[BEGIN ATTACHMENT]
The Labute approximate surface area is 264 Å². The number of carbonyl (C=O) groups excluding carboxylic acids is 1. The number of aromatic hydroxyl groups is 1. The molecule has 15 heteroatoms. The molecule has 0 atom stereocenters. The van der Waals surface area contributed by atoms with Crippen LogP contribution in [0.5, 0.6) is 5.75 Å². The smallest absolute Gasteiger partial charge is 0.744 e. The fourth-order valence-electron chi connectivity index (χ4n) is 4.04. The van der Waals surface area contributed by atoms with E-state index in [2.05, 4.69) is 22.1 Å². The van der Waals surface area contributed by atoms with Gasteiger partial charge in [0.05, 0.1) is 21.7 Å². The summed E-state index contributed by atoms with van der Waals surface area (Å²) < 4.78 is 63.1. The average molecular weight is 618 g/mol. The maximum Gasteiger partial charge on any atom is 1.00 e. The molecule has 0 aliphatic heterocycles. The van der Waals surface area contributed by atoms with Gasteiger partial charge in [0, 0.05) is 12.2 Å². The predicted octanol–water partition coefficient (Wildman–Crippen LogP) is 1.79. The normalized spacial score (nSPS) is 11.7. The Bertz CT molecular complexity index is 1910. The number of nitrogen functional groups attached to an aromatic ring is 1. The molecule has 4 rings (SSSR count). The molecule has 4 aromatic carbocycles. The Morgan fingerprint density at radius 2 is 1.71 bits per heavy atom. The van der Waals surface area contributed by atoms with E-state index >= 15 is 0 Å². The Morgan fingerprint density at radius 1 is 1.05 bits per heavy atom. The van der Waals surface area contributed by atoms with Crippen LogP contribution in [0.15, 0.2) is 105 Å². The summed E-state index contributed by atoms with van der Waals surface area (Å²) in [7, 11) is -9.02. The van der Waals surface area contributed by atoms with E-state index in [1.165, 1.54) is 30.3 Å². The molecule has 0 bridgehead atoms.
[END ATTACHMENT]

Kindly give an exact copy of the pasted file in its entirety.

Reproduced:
The Labute approximate surface area is 264 Å². The number of carbonyl (C=O) groups excluding carboxylic acids is 1. The number of aromatic hydroxyl groups is 1. The molecule has 15 heteroatoms. The molecule has 0 atom stereocenters. The van der Waals surface area contributed by atoms with Crippen LogP contribution in [0.5, 0.6) is 5.75 Å². The smallest absolute Gasteiger partial charge is 0.744 e. The fourth-order valence-electron chi connectivity index (χ4n) is 4.04. The van der Waals surface area contributed by atoms with E-state index in [2.05, 4.69) is 22.1 Å². The van der Waals surface area contributed by atoms with Gasteiger partial charge in [0.05, 0.1) is 21.7 Å². The summed E-state index contributed by atoms with van der Waals surface area (Å²) < 4.78 is 63.1. The average molecular weight is 618 g/mol. The maximum Gasteiger partial charge on any atom is 1.00 e. The molecule has 0 aliphatic heterocycles. The van der Waals surface area contributed by atoms with Gasteiger partial charge in [0, 0.05) is 12.2 Å². The predicted octanol–water partition coefficient (Wildman–Crippen LogP) is 1.79. The normalized spacial score (nSPS) is 11.7. The Bertz CT molecular complexity index is 1910. The number of nitrogen functional groups attached to an aromatic ring is 1. The molecule has 4 rings (SSSR count). The molecule has 4 aromatic carbocycles. The Morgan fingerprint density at radius 2 is 1.71 bits per heavy atom. The van der Waals surface area contributed by atoms with E-state index >= 15 is 0 Å². The Morgan fingerprint density at radius 1 is 1.05 bits per heavy atom. The van der Waals surface area contributed by atoms with Crippen LogP contribution in [0.15, 0.2) is 105 Å². The summed E-state index contributed by atoms with van der Waals surface area (Å²) in [7, 11) is -9.02. The van der Waals surface area contributed by atoms with E-state index in [1.165, 1.54) is 30.3 Å². The molecule has 0 bridgehead atoms.